• 1-3 The defendant has asserted that the State's proof was insufficient for failure to prove the value of the property damaged, or that the property was damaged without the consent of the owner. We disagree. When it is evident that some damage was done to the property in question, and the defendant is convicted of the misdemeanor of criminal damage to property under $150 in value, proof of the exact monetary amount of the damage is not required. (People v. Tidwell (1975), 33 Ill. App.3d 232.) Although the defendant has argued that proof of value should be required to avoid prejudicing his opportunity to seek restitution as part of his sentence in the event of a guilty verdict, it is obvious that such evidence could be more properly introduced at the sentencing hearing, if restitution became a factor. On the question of proof that the property was damaged without the consent of the owner, we note that the owner testified that the only person who had permission to have the gun on the day in question was Charles August, and neither August nor Grosskopf gave the defendant permission to destroy the gun. Until at least some evidence is introduced tending to show consent, the presumption that a person would not consent to the violent destruction of his property prevails and the State need not prove want of consent. (People v. May (1970), 46 Ill.2d 120.) In this case there was "not a scintilla of evidence of consent." People v. Maertz (1941), 375 Ill. 478, 481.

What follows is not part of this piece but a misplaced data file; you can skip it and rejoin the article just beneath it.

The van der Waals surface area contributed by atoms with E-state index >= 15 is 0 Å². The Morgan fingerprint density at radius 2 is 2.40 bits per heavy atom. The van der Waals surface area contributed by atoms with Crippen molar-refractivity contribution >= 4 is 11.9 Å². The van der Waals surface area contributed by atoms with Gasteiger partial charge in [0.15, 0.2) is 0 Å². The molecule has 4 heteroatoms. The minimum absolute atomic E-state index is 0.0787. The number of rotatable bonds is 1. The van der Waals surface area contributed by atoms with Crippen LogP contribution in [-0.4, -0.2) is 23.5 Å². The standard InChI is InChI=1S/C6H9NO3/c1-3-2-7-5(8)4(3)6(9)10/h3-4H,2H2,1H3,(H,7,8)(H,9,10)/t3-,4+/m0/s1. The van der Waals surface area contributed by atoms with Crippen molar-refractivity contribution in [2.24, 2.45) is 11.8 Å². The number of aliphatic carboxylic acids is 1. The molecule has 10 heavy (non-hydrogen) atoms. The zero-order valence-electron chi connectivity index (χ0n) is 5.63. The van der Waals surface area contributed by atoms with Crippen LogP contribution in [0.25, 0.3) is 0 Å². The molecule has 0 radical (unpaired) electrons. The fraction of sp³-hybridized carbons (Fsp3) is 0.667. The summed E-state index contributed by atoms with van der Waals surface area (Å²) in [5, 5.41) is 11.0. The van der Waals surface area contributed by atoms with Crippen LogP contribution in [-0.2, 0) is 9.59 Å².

• 4 The jury's note recommending suspension of defendant's sentence forms the basis for the defendant's next set of contentions. The defendant argues that the jury might have chosen to nullify its verdict of guilty or find the defendant not guilty had the jurors been aware of their legal inability to influence sentencing. He argues that the court should therefore have given an instruction on sentencing, or at the very least have polled the jury to determine its true intent. However, the record indicates that the jury was polled, and "all answer[ed] in the affirmative." We do not see how the trial court could have anticipated the jury's effort to influence sentencing, and do not believe that an instruction advising the jury that an attempt to affix punishment would not be binding upon the court, would have assisted the jury in its role of fact-finder in determining whether the defendant was guilty of the offenses with which he was charged.